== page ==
How Long Do Debt Collectors Take To Respond To Debt Validation Letters?
After receiving a debt notice the first step you should take is to request a debt validation letter. How long does it take to validate a debt? There is no specific timing for it. Some debt collection agencies take a week, 2 weeks, a month, or even longer. No rule state a deadline for response to a validation letter.
According to FDCPA, here are some of the rules as regards debt validation
- A consumer is to be provided with the following information within five days of contact
- Amount of debt.
- Name of whom owes the debt.
- A statement that assumes the debt is valid if not disputed within thirty days of notice.
- A statement that if the consumer dispute in thirty days period, the collector will get a verification.
- If the debt is disputed within thirty days, the collector is to cease any collection and provide verification of the debt, name of the original creditor, and address and mail them to the creditor.
- If a consumer doesn’t dispute the debt, no court can construe an admission of liability.
- If the collector fails to provide validity of the debt within five days, you can choose to sue them if you are sure you don’t owe them any debt. According to FDCPA, you can countersue for $1000, in addition to attorney fees and, court costs among others.
Until a collector provides all the above-mentioned debt validation letters, they are not allowed to receive any money from you. While waiting for the validation letter, you can contact your attorney for legal advice on how to handle the situation.
What Should You Not Say To a Creditor?
Most times what you say to a debt collector can be used for or against you whether it was disturbing, threatening, or cajoling you. Below are some of the things you shouldn’t say to a debt collector.
- Avoid giving vital information. When asked any questions, your answer should be short, brief, and precise. Do not give expansive answers to questions, but always be honest.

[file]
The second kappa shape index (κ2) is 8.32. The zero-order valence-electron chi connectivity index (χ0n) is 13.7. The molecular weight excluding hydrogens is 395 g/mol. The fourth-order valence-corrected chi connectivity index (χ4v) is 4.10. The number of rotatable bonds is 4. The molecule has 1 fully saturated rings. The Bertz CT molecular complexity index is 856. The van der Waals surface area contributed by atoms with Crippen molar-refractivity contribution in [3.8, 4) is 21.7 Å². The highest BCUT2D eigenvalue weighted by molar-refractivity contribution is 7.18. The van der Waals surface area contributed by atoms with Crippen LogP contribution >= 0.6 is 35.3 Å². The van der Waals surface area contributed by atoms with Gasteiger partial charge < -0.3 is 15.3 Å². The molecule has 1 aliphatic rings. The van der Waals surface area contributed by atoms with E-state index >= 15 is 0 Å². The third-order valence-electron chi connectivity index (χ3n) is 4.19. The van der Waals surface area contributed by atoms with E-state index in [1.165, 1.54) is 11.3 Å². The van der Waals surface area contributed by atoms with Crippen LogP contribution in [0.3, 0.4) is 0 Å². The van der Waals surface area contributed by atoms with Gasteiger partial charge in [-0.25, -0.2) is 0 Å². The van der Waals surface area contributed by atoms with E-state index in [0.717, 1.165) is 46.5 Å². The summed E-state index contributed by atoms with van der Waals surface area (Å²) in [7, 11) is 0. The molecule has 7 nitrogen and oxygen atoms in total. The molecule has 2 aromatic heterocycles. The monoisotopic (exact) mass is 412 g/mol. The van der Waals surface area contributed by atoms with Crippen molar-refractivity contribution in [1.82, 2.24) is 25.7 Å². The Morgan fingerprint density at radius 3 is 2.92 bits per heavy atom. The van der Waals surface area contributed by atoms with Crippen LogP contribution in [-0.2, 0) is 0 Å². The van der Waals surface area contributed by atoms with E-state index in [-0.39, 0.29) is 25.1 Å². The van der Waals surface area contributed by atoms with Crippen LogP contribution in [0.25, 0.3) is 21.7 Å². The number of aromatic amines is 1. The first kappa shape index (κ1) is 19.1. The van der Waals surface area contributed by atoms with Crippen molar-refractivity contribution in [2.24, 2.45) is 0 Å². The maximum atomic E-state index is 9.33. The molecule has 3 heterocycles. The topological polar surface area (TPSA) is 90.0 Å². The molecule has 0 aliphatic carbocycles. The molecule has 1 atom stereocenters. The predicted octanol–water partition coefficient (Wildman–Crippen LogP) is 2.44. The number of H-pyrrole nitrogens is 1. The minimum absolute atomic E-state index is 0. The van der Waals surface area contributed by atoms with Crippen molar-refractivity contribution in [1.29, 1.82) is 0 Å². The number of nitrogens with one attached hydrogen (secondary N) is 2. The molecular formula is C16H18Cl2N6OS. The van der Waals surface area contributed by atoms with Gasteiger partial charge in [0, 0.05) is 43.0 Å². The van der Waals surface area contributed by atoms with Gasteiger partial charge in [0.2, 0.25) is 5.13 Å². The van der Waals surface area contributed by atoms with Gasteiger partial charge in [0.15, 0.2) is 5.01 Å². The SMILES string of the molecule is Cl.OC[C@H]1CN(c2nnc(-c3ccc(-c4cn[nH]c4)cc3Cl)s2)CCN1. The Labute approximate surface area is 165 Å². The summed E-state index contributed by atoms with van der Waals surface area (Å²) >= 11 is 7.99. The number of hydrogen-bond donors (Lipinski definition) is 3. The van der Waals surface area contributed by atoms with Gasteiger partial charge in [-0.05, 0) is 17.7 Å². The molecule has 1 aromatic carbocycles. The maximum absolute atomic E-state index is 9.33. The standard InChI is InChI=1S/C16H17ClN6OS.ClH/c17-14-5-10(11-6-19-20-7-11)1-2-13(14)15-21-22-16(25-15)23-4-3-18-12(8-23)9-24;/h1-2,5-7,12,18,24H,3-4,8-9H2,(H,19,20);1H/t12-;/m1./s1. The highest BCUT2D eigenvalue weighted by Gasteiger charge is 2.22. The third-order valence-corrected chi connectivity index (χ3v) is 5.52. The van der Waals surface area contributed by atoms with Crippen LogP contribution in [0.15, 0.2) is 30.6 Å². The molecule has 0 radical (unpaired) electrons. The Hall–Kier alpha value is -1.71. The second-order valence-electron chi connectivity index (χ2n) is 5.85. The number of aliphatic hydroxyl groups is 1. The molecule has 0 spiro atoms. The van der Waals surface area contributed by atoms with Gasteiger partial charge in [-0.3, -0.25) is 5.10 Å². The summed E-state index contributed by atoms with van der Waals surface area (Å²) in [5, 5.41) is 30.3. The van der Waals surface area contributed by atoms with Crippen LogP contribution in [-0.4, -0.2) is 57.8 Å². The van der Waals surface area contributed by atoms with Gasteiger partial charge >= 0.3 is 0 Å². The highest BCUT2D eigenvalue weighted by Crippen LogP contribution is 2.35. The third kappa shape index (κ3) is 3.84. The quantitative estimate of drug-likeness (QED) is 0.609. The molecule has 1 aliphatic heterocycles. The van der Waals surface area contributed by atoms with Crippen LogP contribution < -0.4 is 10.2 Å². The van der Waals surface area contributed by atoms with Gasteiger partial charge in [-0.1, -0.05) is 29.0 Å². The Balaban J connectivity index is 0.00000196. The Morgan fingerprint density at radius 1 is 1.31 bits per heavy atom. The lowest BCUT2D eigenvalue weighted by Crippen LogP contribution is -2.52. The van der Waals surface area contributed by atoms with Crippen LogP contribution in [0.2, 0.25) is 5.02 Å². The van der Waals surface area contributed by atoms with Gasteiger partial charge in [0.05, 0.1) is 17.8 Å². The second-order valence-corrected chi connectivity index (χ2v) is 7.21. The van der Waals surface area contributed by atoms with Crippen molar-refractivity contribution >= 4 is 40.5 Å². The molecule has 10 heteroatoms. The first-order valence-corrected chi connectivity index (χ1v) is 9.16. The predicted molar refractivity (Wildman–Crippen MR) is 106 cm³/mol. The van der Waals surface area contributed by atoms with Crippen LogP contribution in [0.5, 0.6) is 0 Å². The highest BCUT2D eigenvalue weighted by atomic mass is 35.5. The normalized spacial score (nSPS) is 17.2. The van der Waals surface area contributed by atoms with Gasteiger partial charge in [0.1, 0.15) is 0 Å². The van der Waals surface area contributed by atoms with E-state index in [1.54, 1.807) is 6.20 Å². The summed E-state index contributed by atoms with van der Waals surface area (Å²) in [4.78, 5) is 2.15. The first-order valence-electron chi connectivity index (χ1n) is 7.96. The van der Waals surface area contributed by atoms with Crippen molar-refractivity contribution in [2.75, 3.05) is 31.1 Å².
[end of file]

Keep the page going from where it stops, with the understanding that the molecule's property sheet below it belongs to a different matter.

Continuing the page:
- Never give your account details to any collector. Some information when given can buy them access to your bank account.
- Make your collector understand that you know your responsibilities and that your lack of payment is due to unforeseen situations. Never tell him/her that the money was spent on vacation, gambling, or unnecessarily.
- Do not feel intimidated when talking to a collector. That will make you feel powerless and you might end up giving out information that can be damaging.
- If a collector is being rude or unprofessional, do not retaliate. Rather, ask to speak to a superior. Always have in mind that speaking to a superior might put you at the edge. They are more experienced and can find a way to add to the initial payment.
- If you are not confident enough to speak to a collector, you can work with an attorney or any qualified debt relief firm.
Debt collectors are well experienced and will always find ways to make you give them vital pieces of information which can be used against you. You need to be extra cautious when dealing with them.
How Mortgage Brokers Rip You Off? (Experience Shared)
Can You Buy Powerball Tickets With A Debit Card?
How To Get Money Out Of Frozen Venmo Account
What Is Klarna Purchase Power? How I Use Klarna
Getting a series of calls from debt collectors can be very disturbing, some even go as far as to threaten, harass and talk to you rudely. The 11 phrase words are phrases some of them which are not just 11 words that you can use to stop a debt collector from contacting you. The FDCPA has laws to protect consumers from such harassment, but some debt collectors violate these laws.
You can use the 11-phrase word to stop your debt collectors from contacting you and if it doesn’t work, you can contact your attorney. Some debt collectors contact you to get information about a friend or family whose debt is past-due time. In such a case, you are not obligated to give any information.
If contact with the claim you’re owing, you should seek a debt validation letter and proceed after the agency provides it. If they fail to do so, you can countersue them for about $1000.